SHAFAQNA – Poor semen production can interfere with a couple’s ability to conceive, but new research from Stanford suggests it also may be connected to a variety of health problems unrelated to fertility, including high blood pressure and other harbingers of heart disease.
A study of more than 9,000 men who sought help for infertility found that those with low sperm counts, poor sperm motility and other impaired semen production were at greater risk of having certain heart and vascular problems, plus skin diseases and disorders relating to the endocrine system. In fact, the more defects in the men’s semen, the more likely they were to have other health problems.
Ties to overall health
The research, which was published online Wednesday in the journal Fertility and Sterility, supports and refines earlier studies that found an increased risk of cancer and of early death in men with poor semen production. Taken together, the studies suggest that fertility is closely tied to overall health in men.
“We found a lot of correlations between semen production and medical conditions that we never knew about,” said Dr. Michael Eisenberg, director of male reproductive medicine and surgery at Stanford and lead author of the paper. “It’s a relationship that men and their doctors should appreciate. If there’s some problem with reproductive fitness it may be there’s an overall problem in fitness as well.”
About 15 percent of U.S. couples struggle with infertility, and in about half of those cases, the man has problems with semen production. But Eisenberg said the man’s fertility is never looked at in roughly 1 in 4 cases in which couples have trouble conceiving. That’s a missed opportunity both for solving a couple’s infertility problems and identifying men who may have underlying health conditions, he said.
In fact, he said, if fertility is a marker of general health in men, then it may be useful to check semen production in all men, regardless of whether they’re actively trying to have kids.
“Infertility could be a warning sign for another serious medical condition,” Eisenberg said. “That’s an excellent reason to get everybody evaluated.”
While the study provides interesting details on the associations between health and fertility, researchers are not yet able to answer what’s driving that relationship. It’s impossible to say if poor semen production causes other health problems or if the underlying diseases — or perhaps treatments for them — cause infertility.
Or it may be that one biological problem is causing both infertility and disease. Up to 15 percent of a man’s genetic makeup is involved in reproduction, and it’s likely that those same genes play other important biological roles, Eisenberg said. So if some genetic malfunction is causing infertility, it may be causing skin disorders or heart problems, too.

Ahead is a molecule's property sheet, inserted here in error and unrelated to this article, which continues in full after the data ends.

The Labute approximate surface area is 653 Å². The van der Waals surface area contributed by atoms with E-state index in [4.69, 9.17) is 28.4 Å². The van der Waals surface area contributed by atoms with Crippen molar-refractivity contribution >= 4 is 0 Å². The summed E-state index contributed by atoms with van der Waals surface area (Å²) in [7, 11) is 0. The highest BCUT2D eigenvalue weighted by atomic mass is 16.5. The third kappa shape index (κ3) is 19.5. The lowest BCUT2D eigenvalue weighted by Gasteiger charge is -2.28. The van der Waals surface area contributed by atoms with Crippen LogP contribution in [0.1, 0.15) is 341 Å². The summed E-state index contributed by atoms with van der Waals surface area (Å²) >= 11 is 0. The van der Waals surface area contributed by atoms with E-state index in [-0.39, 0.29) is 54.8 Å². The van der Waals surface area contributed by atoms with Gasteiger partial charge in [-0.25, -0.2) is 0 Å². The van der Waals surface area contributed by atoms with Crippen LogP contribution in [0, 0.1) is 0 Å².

“There’s a lot of etiology that could explain what’s going on,” Eisenberg said. For example, he said, “in general things that aren’t good for the heart probably aren’t good for fertility. But maybe it’s the treatments that are causing fertility problems. Maybe it’s specific medicines they’re on.”
Eisenberg’s research may not reveal specific answers just yet, but it suggests that the field of semen production and male infertility is ripe for further study, said Dr. James Smith, a urologist and director of male reproductive health at UCSF.
“It points out a lot of gaps in our understanding about the whole mechanism of how sperm is grown and develops in the first place,” Smith said.
The study looked at 9,387 men who sought fertility help from Stanford sometime between 1994 and 2011. The researchers analyzed semen samples from the men and looked at sperm concentration, motility, volume and morphology, or the sperm shape. Defects in concentration, motility and volume were all associated with other problems, but not morphology. Eisenberg said that may be because scientists aren’t very good at identifying abnormally shaped sperm.
The men on average were fairly young — the mean age was 38 — but 44 percent of them had been diagnosed with at least one medical condition either before or within one year after giving a semen sample. Thirty percent of the men had two or more diagnoses unrelated to infertility.
More studies needed
Fertility experts said the research, which needs to be backed up with more in-depth studies, may give them more avenues to attack infertility issues in men. Treating hypertension, for example, could improve a man’s semen production.
Or doctors may find that some medications used to treat high blood pressure cause fertility problems while others don’t — a consideration that wouldn’t matter to a man in his 60s or 70s, but might be important to someone in his 30s or 40s who’s trying to start a family.
“I’m always looking for something that can help patients,” said Smith at UCSF. “It’s possible that we as urologists … need to be very sure that we are looking closely at a patient’s overall medical condition.”
Erin Allday is a San Francisco Chronicle staff writer. E-mail: firstname.lastname@example.org